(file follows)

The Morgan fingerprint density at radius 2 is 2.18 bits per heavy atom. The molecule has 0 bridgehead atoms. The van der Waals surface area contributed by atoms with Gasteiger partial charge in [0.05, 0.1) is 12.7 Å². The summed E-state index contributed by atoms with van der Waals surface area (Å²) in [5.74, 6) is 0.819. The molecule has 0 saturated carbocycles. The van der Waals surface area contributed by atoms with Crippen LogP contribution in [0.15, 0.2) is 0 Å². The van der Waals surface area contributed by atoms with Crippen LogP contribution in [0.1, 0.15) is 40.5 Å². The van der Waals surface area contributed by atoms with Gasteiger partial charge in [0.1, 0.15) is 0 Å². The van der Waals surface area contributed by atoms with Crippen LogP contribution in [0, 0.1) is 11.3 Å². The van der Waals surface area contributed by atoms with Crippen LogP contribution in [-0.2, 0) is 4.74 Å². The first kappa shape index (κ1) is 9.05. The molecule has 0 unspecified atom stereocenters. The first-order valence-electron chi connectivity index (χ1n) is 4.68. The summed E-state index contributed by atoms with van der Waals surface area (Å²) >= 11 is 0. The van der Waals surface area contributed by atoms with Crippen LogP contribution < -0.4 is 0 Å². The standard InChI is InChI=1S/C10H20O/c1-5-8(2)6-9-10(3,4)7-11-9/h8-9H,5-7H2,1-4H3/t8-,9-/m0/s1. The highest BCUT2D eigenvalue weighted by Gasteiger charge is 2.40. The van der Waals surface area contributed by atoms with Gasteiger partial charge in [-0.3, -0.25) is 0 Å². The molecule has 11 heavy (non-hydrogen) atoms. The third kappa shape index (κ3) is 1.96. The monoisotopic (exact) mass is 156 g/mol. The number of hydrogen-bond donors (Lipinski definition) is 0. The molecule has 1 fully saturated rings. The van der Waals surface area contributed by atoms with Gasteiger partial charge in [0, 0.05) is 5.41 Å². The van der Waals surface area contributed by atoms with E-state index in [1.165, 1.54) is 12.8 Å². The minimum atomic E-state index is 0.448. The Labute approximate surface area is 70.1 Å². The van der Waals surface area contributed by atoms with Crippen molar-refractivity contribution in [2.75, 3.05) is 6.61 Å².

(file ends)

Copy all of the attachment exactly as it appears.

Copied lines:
The Morgan fingerprint density at radius 2 is 2.18 bits per heavy atom. The molecule has 0 bridgehead atoms. The van der Waals surface area contributed by atoms with Gasteiger partial charge in [0.05, 0.1) is 12.7 Å². The summed E-state index contributed by atoms with van der Waals surface area (Å²) in [5.74, 6) is 0.819. The molecule has 0 saturated carbocycles. The van der Waals surface area contributed by atoms with Crippen LogP contribution in [0.15, 0.2) is 0 Å². The van der Waals surface area contributed by atoms with Crippen LogP contribution in [0.1, 0.15) is 40.5 Å². The van der Waals surface area contributed by atoms with Gasteiger partial charge in [0.1, 0.15) is 0 Å². The van der Waals surface area contributed by atoms with Crippen LogP contribution in [0, 0.1) is 11.3 Å². The van der Waals surface area contributed by atoms with Crippen LogP contribution in [-0.2, 0) is 4.74 Å². The first kappa shape index (κ1) is 9.05. The molecule has 0 unspecified atom stereocenters. The first-order valence-electron chi connectivity index (χ1n) is 4.68. The summed E-state index contributed by atoms with van der Waals surface area (Å²) >= 11 is 0. The van der Waals surface area contributed by atoms with Crippen LogP contribution < -0.4 is 0 Å². The standard InChI is InChI=1S/C10H20O/c1-5-8(2)6-9-10(3,4)7-11-9/h8-9H,5-7H2,1-4H3/t8-,9-/m0/s1. The highest BCUT2D eigenvalue weighted by Gasteiger charge is 2.40. The van der Waals surface area contributed by atoms with Gasteiger partial charge in [-0.3, -0.25) is 0 Å². The molecule has 11 heavy (non-hydrogen) atoms. The third kappa shape index (κ3) is 1.96. The monoisotopic (exact) mass is 156 g/mol. The number of hydrogen-bond donors (Lipinski definition) is 0. The molecule has 1 fully saturated rings. The van der Waals surface area contributed by atoms with Gasteiger partial charge in [0, 0.05) is 5.41 Å². The van der Waals surface area contributed by atoms with E-state index in [1.165, 1.54) is 12.8 Å². The minimum atomic E-state index is 0.448. The Labute approximate surface area is 70.1 Å². The van der Waals surface area contributed by atoms with Crippen molar-refractivity contribution in [2.75, 3.05) is 6.61 Å².